Camelot: The Archetypal Environment In Sir Gawain and the Green Knight, the setting plays an integral role in the meaning of the poem. The three settings are all inseparable from the events which take place there and the manner in which Gawain is affected by the inhabitants. Camelot, Lord Bertilak's castle and the Green Chapel and their characters are considerably distinct from each other, each affecting and appealing to Gawain in a particular way. Because of its many positive qualities and familiarity, ultimately, the most attractive and appealing setting is Camelot. Lord Bertilak's castle has several positive aspects but is not the most appealing because most of these elements are deceptiv ...
    Related: round table, sir gawain and the green knight, roman empire, cleft, alternate
  • Carson Mccullers - 1,564 words
    Carson McCullers "With poignant insight and compassion Carson McCullers (1917-1967) wrote of human loneliness, unfulfilled love, and the frailty of the human heart." Of all the characters in the work of Carson McCullers, the one who seemed to her family and friends to be most like the author herself was Frankie Addams: the vulnerable, exasperating, and endearing adolescent of The Member of the Wedding who was looking for the "we of me." However, Carson once said that was, or became in the process of writing, all the characters in her work. This is probable true of most real writers who often with pain draw from their unconscious what the rest of us would just as soon keep hidden from ourselv ...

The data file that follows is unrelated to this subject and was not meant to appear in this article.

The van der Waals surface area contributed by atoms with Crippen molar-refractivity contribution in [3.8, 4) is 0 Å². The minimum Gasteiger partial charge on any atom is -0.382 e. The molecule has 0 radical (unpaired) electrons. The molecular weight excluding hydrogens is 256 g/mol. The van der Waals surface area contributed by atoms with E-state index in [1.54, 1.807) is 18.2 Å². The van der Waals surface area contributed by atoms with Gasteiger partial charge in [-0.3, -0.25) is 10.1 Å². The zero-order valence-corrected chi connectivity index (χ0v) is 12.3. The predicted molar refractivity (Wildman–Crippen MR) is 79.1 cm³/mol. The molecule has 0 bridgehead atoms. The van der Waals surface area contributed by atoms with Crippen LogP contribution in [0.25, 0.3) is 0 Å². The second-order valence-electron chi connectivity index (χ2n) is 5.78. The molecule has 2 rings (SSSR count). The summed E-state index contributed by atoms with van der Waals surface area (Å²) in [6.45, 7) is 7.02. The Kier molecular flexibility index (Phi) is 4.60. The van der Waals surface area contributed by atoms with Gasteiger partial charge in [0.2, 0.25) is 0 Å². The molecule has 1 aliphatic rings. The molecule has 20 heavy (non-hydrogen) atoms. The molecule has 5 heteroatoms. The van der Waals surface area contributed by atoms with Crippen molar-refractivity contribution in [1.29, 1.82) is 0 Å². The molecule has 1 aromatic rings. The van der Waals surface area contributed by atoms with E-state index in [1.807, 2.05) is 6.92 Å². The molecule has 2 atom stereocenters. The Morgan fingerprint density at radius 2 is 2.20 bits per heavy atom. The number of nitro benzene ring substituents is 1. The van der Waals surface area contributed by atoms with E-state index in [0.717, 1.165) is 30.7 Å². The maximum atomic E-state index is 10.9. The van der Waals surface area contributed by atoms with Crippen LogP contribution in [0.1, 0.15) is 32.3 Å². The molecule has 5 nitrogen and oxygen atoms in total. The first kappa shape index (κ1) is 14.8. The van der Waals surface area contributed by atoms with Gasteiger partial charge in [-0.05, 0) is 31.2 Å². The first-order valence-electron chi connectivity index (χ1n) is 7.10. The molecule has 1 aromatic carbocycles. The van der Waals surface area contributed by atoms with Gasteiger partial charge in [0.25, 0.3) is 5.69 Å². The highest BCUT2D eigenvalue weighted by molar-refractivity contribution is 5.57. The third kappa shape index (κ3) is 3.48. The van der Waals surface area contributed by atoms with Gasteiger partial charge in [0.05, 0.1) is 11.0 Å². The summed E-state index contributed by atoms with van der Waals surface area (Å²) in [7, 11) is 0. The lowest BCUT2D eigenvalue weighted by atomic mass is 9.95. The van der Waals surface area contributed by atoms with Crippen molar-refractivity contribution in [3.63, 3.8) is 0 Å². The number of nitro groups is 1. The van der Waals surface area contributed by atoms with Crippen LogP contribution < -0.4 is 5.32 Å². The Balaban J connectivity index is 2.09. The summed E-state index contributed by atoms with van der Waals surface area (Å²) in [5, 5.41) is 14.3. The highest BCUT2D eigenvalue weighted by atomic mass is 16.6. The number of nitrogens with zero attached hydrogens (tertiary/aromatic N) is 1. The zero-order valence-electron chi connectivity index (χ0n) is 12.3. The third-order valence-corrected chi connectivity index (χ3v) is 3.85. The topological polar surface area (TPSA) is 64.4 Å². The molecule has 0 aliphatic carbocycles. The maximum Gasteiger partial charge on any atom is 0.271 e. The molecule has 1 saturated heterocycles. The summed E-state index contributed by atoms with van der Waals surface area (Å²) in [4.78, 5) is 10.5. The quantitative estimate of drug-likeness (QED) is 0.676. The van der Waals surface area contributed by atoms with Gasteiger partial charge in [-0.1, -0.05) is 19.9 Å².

Related: carson, carson mccullers, twentieth century, tennessee williams, eliot
  • Catch 22 - 1,169 words
    Catch 22 Heller's principle emphasis is on the internal struggle with conflicting values and the characters' evolution. He creates a quandary that Yossarian explores throughout the novel, and establishes Yossarian's world as one turned upside down by war. After exploring this chaotic condition and the mess it creates on people's values, Yossarian finally arrives at his decision to withdraw from the conflict. In the first half of the war, Yossarian runs. As he comes to terms with himself, he takes responsibility and explores life beyond himself. Identifying his adversary after careful reasoning, Yossarian names the enemy as 'anybody who's going to get you killed, no matter which side he's on. ...
    Related: catch, catch 22, first half, young woman, irony
  • Chance Meeting By Martin Lewis - 1,311 words
    "Chance Meeting" By Martin Lewis 'Chance Meeting' is a dry point etching print by Martin Lewis and was created in the early 1930's. The subjects are two figures, male and female, who have happened upon each other in the setting of a public sidewalk at the entrance of a storefront. It may be a dichotomy in terms to call the piece, "Idealized Urban Realism," though Lewis' work does harmonize well with the Urban Realist movement surfacing in this period with artists such as Edward Hopper. It also has a very idealized and stylistic quality not unlike the work of artists like Roy Liechtenstein in a much later time period. At a glance, 'Chance Meeting' is a simple work intended to tell a story wit ...